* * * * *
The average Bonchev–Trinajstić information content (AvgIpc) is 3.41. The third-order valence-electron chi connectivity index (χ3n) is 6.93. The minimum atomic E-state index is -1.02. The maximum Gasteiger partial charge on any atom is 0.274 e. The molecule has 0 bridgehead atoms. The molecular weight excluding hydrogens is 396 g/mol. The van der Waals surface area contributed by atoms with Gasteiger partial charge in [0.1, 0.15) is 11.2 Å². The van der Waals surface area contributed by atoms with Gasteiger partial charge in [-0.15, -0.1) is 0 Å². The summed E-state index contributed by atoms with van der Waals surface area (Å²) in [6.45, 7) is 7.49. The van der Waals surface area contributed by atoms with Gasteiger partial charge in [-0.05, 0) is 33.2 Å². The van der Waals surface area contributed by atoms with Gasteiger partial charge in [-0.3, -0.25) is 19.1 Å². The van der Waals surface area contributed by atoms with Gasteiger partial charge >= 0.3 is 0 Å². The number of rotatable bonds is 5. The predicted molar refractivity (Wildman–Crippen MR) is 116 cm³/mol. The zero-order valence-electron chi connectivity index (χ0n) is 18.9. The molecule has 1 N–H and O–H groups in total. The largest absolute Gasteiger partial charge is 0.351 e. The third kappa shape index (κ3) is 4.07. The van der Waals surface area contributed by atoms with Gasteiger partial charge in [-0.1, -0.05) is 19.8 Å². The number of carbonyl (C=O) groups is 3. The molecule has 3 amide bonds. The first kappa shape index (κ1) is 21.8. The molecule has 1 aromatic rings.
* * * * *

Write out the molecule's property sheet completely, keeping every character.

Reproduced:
The average Bonchev–Trinajstić information content (AvgIpc) is 3.41. The third-order valence-electron chi connectivity index (χ3n) is 6.93. The minimum atomic E-state index is -1.02. The maximum Gasteiger partial charge on any atom is 0.274 e. The molecule has 0 bridgehead atoms. The molecular weight excluding hydrogens is 396 g/mol. The van der Waals surface area contributed by atoms with Gasteiger partial charge in [0.1, 0.15) is 11.2 Å². The van der Waals surface area contributed by atoms with Gasteiger partial charge in [-0.15, -0.1) is 0 Å². The summed E-state index contributed by atoms with van der Waals surface area (Å²) in [6.45, 7) is 7.49. The van der Waals surface area contributed by atoms with Gasteiger partial charge in [-0.05, 0) is 33.2 Å². The van der Waals surface area contributed by atoms with Gasteiger partial charge in [-0.3, -0.25) is 19.1 Å². The van der Waals surface area contributed by atoms with Gasteiger partial charge >= 0.3 is 0 Å². The number of rotatable bonds is 5. The predicted molar refractivity (Wildman–Crippen MR) is 116 cm³/mol. The zero-order valence-electron chi connectivity index (χ0n) is 18.9. The molecule has 1 N–H and O–H groups in total. The largest absolute Gasteiger partial charge is 0.351 e. The third kappa shape index (κ3) is 4.07. The van der Waals surface area contributed by atoms with Gasteiger partial charge in [-0.1, -0.05) is 19.8 Å². The number of carbonyl (C=O) groups is 3. The molecule has 3 amide bonds. The first kappa shape index (κ1) is 21.8. The molecule has 1 aromatic rings.